I (would like to) introduce ___ to you - Je vous présente ___

19
Q

Translate to French:

Can you help me?

A

Pouvez-vous m'aider?

Can you help me? - Pouvez-vous m'aider?

20
Q

Translate to French:

Of course

A

Bien sûr

of course - bien sûr

21
Q

Translate to French:

a boy

A

un garçon

a boy - un garçon. Note that singular masculine nouns use the indefinite article un.

22
Q

Translate to French:

a girl

A

une fille

a girl - une fille. Note that singular feminine nouns use the indefinite article une.

23
Q

Translate to French:

the boy

A

le garçon

the (masculine) - le. Note that singular masculine nouns use the definite article le.

24
Q

Translate to French:

the girl

A

la fille

the (feminine) - la. Note that singular feminine nouns use the definite article la.

25
Q

Translate to French:

a woman

A

une femme

a woman - une femme

26
Q

Translate to French:

a man

A

un homme

a man - un homme

27
Q

Translate to French:

a person

A

une personne

a person - une personne

28
Q

Translate to French:

the man

A

l'homme

For any singular (masculine or feminine) noun starting with a vowel or a mute "h," the correct definite article is l' instead of le/la. This is called a contraction, and it also happens with words like de and ne.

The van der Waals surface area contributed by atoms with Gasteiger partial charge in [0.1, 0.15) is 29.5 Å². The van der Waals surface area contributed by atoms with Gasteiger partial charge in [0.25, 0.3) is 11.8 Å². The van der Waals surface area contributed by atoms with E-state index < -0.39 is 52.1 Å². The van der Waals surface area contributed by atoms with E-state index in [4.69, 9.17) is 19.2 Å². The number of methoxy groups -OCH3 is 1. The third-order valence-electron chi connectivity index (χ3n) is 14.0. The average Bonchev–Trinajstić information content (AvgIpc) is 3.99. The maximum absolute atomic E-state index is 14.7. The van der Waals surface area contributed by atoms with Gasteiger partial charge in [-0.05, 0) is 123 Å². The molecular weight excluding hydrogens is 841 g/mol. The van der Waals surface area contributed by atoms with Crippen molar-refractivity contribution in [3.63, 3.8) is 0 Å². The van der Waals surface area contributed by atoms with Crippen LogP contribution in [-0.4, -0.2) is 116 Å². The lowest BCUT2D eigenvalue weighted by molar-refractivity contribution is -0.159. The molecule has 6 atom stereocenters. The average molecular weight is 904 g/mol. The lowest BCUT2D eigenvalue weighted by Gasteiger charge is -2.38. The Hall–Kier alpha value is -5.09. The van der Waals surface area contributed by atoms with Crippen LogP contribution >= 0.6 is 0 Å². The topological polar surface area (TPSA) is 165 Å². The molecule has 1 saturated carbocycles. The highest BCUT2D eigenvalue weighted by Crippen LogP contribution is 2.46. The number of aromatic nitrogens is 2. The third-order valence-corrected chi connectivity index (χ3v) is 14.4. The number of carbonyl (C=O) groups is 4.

29
Q

Translate to French:

an American boy

A

un garçon américain

American (masculine adj.) - américain. Unless otherwise noted, adjectives are presented by default in their singular, masculine forms. Adjectives usually come after the nouns they modify. Note also that for the noun "an American," the translation would be capitalized: un Américain.

30
Q

Translate to French:

an American girl

A

une fille américaine

American (feminine adj.) - américaine. Adjectives agree in gender and number with the nouns they modify. Here, the adjective's gender is feminine to match the gender of the noun. This is normally done by adding an "e" at the end, which causes the final consonant to be pronounced audibly.

31
Q

Translate to French:

a happy boy

A

un garçon heureux

happy - heureux. Remember that most descriptive adjectives are placed after the nouns they modify. There are some exceptions, which we will learn about elsewhere.

32
Q

Translate to French:

the happy girl

A

la fille heureuse

happy (feminine) - heureuse. Note that for adjectives ending with an "x," the ending in the singular feminine form changes to -se, where the "s" is pronounced audibly.

33
Q

Translate to French:

the women

A

les femmes